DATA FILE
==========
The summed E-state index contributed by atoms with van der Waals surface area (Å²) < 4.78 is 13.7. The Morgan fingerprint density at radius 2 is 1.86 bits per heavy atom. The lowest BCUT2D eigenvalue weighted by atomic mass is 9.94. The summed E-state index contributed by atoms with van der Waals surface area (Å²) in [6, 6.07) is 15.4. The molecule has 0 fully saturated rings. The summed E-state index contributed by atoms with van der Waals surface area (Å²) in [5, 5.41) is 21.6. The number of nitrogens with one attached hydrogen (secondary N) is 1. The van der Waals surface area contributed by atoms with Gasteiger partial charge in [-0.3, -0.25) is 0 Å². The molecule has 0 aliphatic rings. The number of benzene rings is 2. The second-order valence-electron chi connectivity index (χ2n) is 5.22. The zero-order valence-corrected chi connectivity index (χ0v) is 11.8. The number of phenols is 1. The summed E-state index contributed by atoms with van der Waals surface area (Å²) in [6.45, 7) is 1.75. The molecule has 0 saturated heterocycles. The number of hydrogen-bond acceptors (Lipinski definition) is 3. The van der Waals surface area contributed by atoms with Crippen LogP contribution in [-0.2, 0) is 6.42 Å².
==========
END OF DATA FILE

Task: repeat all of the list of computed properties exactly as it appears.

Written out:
The summed E-state index contributed by atoms with van der Waals surface area (Å²) < 4.78 is 13.7. The Morgan fingerprint density at radius 2 is 1.86 bits per heavy atom. The lowest BCUT2D eigenvalue weighted by atomic mass is 9.94. The summed E-state index contributed by atoms with van der Waals surface area (Å²) in [6, 6.07) is 15.4. The molecule has 0 fully saturated rings. The summed E-state index contributed by atoms with van der Waals surface area (Å²) in [5, 5.41) is 21.6. The number of nitrogens with one attached hydrogen (secondary N) is 1. The van der Waals surface area contributed by atoms with Gasteiger partial charge in [-0.3, -0.25) is 0 Å². The molecule has 0 aliphatic rings. The number of benzene rings is 2. The second-order valence-electron chi connectivity index (χ2n) is 5.22. The zero-order valence-corrected chi connectivity index (χ0v) is 11.8. The number of phenols is 1. The summed E-state index contributed by atoms with van der Waals surface area (Å²) in [6.45, 7) is 1.75. The molecule has 0 saturated heterocycles. The number of hydrogen-bond acceptors (Lipinski definition) is 3. The van der Waals surface area contributed by atoms with Crippen LogP contribution in [-0.2, 0) is 6.42 Å².